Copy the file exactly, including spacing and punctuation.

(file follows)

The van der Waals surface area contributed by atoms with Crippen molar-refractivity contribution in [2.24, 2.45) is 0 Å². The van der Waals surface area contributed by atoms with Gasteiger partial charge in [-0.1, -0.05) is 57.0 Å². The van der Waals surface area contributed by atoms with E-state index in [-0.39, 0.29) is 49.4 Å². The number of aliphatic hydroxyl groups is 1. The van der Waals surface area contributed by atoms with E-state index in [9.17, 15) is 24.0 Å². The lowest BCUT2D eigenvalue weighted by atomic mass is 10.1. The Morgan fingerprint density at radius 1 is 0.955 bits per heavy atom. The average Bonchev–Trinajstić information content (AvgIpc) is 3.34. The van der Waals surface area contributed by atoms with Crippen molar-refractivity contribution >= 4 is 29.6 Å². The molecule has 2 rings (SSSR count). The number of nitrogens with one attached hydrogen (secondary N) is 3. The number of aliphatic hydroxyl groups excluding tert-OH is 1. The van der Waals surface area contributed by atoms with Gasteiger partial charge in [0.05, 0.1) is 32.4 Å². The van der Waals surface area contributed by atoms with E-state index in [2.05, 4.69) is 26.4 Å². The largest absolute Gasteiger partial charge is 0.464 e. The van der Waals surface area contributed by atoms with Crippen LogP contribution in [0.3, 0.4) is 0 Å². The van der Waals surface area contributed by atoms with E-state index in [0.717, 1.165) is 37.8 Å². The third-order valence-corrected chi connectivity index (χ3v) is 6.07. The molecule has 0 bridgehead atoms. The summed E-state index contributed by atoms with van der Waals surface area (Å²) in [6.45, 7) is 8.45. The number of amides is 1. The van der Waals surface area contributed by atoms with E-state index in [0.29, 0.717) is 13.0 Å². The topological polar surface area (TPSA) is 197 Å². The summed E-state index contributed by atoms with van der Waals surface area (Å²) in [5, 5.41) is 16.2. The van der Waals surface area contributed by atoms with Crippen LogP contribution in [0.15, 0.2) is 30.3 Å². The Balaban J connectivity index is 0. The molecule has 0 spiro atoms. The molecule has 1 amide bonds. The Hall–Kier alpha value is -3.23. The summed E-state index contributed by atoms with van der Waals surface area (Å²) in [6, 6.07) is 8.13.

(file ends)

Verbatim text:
The van der Waals surface area contributed by atoms with Crippen molar-refractivity contribution in [2.24, 2.45) is 0 Å². The van der Waals surface area contributed by atoms with Gasteiger partial charge in [-0.1, -0.05) is 57.0 Å². The van der Waals surface area contributed by atoms with E-state index in [-0.39, 0.29) is 49.4 Å². The number of aliphatic hydroxyl groups is 1. The van der Waals surface area contributed by atoms with E-state index in [9.17, 15) is 24.0 Å². The lowest BCUT2D eigenvalue weighted by atomic mass is 10.1. The Morgan fingerprint density at radius 1 is 0.955 bits per heavy atom. The average Bonchev–Trinajstić information content (AvgIpc) is 3.34. The van der Waals surface area contributed by atoms with Crippen molar-refractivity contribution >= 4 is 29.6 Å². The molecule has 2 rings (SSSR count). The number of nitrogens with one attached hydrogen (secondary N) is 3. The number of aliphatic hydroxyl groups excluding tert-OH is 1. The van der Waals surface area contributed by atoms with Gasteiger partial charge in [0.05, 0.1) is 32.4 Å². The van der Waals surface area contributed by atoms with E-state index in [2.05, 4.69) is 26.4 Å². The largest absolute Gasteiger partial charge is 0.464 e. The van der Waals surface area contributed by atoms with Crippen LogP contribution in [0.3, 0.4) is 0 Å². The van der Waals surface area contributed by atoms with E-state index in [0.717, 1.165) is 37.8 Å². The third-order valence-corrected chi connectivity index (χ3v) is 6.07. The molecule has 0 bridgehead atoms. The summed E-state index contributed by atoms with van der Waals surface area (Å²) in [6.45, 7) is 8.45. The number of amides is 1. The van der Waals surface area contributed by atoms with E-state index in [0.29, 0.717) is 13.0 Å². The topological polar surface area (TPSA) is 197 Å². The summed E-state index contributed by atoms with van der Waals surface area (Å²) in [5, 5.41) is 16.2. The van der Waals surface area contributed by atoms with Crippen LogP contribution in [0.15, 0.2) is 30.3 Å². The Balaban J connectivity index is 0. The molecule has 0 spiro atoms. The molecule has 1 amide bonds. The Hall–Kier alpha value is -3.23. The summed E-state index contributed by atoms with van der Waals surface area (Å²) in [6, 6.07) is 8.13.